Last Sunday was the final episode of the first season of True Detective, and in some ways, the series finale as well. HBO will continue to air the show, but the new season will be in a new location and with different characters. Even though presumably the same people who brought us season 1 will also create season 2, the show itself will in all other ways be starting all over again, totally new. And so the story that was season 1 is effectively finished.
Somewhere around the fifth episode of the eight-episode season, there was a lot of discussion about women on the show, and whether or not the show was sexist or misogynist. A lot of ink was spilled by some very intelligent people, but I felt that all the speculation was a bit premature. After all, in a season that was clearly intended to be taken as a unit (not that they didn’t use the episode format for some brilliant things), how could you make an argument until the season was over? There are enough twists and turns in True Detective that the last five minutes could very well have changed our whole conception of the entire show. But now that the season is over, I do think the show raises some interesting questions about women in film.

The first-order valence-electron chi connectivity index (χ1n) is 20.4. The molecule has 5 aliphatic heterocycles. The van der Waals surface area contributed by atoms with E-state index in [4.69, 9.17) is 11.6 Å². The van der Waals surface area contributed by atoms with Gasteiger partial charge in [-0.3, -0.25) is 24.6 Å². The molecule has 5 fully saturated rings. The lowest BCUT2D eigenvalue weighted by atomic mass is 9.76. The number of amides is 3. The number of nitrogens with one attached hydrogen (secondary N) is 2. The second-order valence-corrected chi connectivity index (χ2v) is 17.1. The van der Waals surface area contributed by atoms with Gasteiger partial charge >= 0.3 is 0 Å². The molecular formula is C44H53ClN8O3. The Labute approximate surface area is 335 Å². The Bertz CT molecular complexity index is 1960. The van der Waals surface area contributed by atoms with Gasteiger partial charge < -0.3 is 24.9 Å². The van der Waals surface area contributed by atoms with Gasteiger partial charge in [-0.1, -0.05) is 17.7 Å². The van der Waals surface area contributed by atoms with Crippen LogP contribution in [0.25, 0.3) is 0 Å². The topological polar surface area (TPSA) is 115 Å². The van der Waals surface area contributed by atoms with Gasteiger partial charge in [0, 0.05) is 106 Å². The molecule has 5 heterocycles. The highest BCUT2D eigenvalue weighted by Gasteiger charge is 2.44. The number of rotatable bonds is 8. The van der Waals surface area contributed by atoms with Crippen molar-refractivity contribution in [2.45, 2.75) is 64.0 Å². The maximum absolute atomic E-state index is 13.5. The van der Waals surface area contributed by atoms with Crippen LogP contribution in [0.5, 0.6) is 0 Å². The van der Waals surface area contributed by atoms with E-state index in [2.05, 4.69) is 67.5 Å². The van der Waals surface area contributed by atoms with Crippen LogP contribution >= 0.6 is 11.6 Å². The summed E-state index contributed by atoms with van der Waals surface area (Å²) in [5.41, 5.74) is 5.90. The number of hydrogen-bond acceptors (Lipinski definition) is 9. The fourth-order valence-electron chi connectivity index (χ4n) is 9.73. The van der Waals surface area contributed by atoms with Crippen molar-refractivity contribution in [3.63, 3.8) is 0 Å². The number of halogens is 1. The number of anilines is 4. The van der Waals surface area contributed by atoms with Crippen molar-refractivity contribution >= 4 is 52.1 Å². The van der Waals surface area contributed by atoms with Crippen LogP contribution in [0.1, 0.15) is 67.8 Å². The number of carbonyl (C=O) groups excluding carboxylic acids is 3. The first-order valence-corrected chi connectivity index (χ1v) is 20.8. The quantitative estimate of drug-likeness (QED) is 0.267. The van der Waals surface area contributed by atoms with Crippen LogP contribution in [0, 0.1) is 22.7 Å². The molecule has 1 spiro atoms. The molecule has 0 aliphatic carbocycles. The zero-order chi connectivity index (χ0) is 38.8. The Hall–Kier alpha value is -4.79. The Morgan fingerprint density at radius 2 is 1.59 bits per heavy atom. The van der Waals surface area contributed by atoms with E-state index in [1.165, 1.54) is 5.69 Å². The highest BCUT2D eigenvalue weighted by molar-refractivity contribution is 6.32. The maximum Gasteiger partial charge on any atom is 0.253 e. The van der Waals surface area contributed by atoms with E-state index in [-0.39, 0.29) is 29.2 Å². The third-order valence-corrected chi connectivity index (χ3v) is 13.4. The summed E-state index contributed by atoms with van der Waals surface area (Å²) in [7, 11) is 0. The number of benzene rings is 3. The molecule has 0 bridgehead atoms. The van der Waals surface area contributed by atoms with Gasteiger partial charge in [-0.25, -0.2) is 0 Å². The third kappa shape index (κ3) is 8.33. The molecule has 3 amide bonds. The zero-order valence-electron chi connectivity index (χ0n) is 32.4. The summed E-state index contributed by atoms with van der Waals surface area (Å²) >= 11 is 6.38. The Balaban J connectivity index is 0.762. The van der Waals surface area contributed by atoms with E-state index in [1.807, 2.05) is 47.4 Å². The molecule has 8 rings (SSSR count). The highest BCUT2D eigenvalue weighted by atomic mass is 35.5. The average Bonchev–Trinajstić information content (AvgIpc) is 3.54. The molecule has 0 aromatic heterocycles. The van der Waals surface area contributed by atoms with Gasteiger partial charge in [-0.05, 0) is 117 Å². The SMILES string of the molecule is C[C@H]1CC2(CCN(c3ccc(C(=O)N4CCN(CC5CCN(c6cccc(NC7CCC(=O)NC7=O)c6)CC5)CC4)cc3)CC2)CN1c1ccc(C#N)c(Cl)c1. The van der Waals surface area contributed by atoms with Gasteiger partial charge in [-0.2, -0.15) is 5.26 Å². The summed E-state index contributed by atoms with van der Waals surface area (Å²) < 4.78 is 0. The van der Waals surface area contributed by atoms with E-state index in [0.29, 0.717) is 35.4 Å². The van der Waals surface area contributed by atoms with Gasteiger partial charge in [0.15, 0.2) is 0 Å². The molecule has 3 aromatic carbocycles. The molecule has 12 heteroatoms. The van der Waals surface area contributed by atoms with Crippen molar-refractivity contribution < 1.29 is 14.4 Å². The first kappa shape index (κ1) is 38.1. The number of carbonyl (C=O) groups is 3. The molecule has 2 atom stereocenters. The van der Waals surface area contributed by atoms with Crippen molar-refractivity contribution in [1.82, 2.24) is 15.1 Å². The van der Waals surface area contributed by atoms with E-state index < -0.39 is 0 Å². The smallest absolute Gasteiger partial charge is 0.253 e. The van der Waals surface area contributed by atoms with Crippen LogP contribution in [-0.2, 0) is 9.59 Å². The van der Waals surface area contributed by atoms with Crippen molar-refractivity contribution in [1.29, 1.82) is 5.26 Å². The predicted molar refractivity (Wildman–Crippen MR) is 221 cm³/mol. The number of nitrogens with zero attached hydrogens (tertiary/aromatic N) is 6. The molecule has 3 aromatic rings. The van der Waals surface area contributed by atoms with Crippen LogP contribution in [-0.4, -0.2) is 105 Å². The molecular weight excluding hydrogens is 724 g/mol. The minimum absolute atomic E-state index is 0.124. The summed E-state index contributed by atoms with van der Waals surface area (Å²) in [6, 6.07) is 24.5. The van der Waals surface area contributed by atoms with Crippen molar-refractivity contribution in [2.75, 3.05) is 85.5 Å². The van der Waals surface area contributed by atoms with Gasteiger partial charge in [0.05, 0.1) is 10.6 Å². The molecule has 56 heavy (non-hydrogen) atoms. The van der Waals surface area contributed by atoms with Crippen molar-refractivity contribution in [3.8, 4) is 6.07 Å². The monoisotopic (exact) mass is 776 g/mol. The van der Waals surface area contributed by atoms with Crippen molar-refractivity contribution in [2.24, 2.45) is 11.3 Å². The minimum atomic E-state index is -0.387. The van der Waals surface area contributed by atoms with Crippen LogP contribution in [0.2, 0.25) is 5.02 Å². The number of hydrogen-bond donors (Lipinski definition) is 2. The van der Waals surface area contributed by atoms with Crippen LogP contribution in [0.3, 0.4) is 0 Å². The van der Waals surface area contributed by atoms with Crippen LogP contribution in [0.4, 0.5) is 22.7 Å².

Needless to say, there are major spoilers beyond this point.
For a certain perspective, the women in True Detective get a raw deal. For all my theories about needing to see the whole season, in some ways the beginning of episode 1 sums up the whole series in regards to women. In the scene that begins the 1995 sequence of events, we see the body of a woman who has been killed and displayed in ritualistic fashion as part of what is clearly someone’s sick fantasy, enacted. She has no identification, though she turns out to be a prostitute from a rural bayou town who was sexually abused by her father as a child.
“The show doesn’t give any of its female characters anything resembling the depth or detail of the male characters.”